“Jig trailers are huge,” Mah says. “Oftentimes, this is how I can add color to a jig, action and profile. I’ve seen times when the fish want something very subtle with little to no flapping movement at all. They almost want the jig to glide.

“If I want something with a controlled drop, I’ll typically use a trailer that paddles or swims. This causes the jig to fall with more consistency when I make that first presentation or each time I hop it. If I want it to be subtler, I’ll use flatter baits with fewer appendages. I won’t separate the appendages on baits, as this will cause the bait to catch more water on its descent and glide off side to side.”

Mah advises paying close attention to how the fish eat a bait — are they aggressively crushing it or do you feel more of a pressure bite? Do they want the jig hopping, dragging, dropping, swimming? Each day is different, Mah notes, and what worked yesterday may not work tomorrow.

“I like to study crawfish migrations, and on every body of water the crawfish go through many different color changes,” he says. “Match the hatch is a great term, but sometimes being different also gets noticed. A littler smaller or bigger profile, using the same jig colors as the crawfish with a contrasting or darker trailer, or vise versa, is something I employ. “Usually this time of year, it’s really hard for me to get away from the black and blue hues. But black/blue with some green pumpkin, dark brown and some purple is also a killer.”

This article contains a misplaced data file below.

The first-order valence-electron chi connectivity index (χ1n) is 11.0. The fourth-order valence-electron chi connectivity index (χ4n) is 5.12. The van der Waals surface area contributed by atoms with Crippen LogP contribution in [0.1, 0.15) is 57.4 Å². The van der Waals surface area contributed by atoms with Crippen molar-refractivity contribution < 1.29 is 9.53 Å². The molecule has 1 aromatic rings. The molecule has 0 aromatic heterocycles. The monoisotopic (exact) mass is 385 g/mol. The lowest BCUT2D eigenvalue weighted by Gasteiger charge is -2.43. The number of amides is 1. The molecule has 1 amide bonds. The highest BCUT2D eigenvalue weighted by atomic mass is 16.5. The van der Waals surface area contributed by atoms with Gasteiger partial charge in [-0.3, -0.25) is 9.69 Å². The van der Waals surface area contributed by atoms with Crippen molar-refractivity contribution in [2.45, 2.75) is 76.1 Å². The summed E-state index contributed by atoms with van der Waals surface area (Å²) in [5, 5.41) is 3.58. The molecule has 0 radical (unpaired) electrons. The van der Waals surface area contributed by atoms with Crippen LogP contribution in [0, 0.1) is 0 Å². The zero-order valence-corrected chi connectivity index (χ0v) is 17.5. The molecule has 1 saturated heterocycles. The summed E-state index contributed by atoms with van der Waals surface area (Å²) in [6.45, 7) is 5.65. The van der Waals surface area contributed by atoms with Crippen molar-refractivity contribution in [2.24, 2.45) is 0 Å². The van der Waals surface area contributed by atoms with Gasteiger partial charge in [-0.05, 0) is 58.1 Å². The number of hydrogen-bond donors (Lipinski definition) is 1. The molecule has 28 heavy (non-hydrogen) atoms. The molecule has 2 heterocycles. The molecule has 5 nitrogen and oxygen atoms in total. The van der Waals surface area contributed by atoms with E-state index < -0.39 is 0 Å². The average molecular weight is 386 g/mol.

We asked Mah and Hawk to describe their winter jig setups. Here’s what they offered.

Ken Mah

1) His “workhorse” package is a 3/8- to 1/2-ounce black and blue flipping jig with a Big Bite Baits Chunk. If he wants more movement or if the water is above 56 degrees, he’ll switch to a Big Bite Baits Swimming Craw.

“I will throw this bait all over this time of year, especially if the body of water has largemouth bass living in it,” Mah says. “I am looking for large pieces of cover in 1 to 8 feet of water. The more isolated that piece of cover, the better.

“Also just throwing this along riprap banks searching for the early grass growth is deadly. This typically happens when the water temperatures are still cold, 48to 54 degrees, and the fish are not quite ready to chase moving baits.”

2) Next up is a 1- to 1 1/2-ounce double weed guard jig with a Big Bite Baits Chunk or Big Bite Baits Swimming craw. For a larger profile, Mah might go to the Big Bite Baits Yo Mama.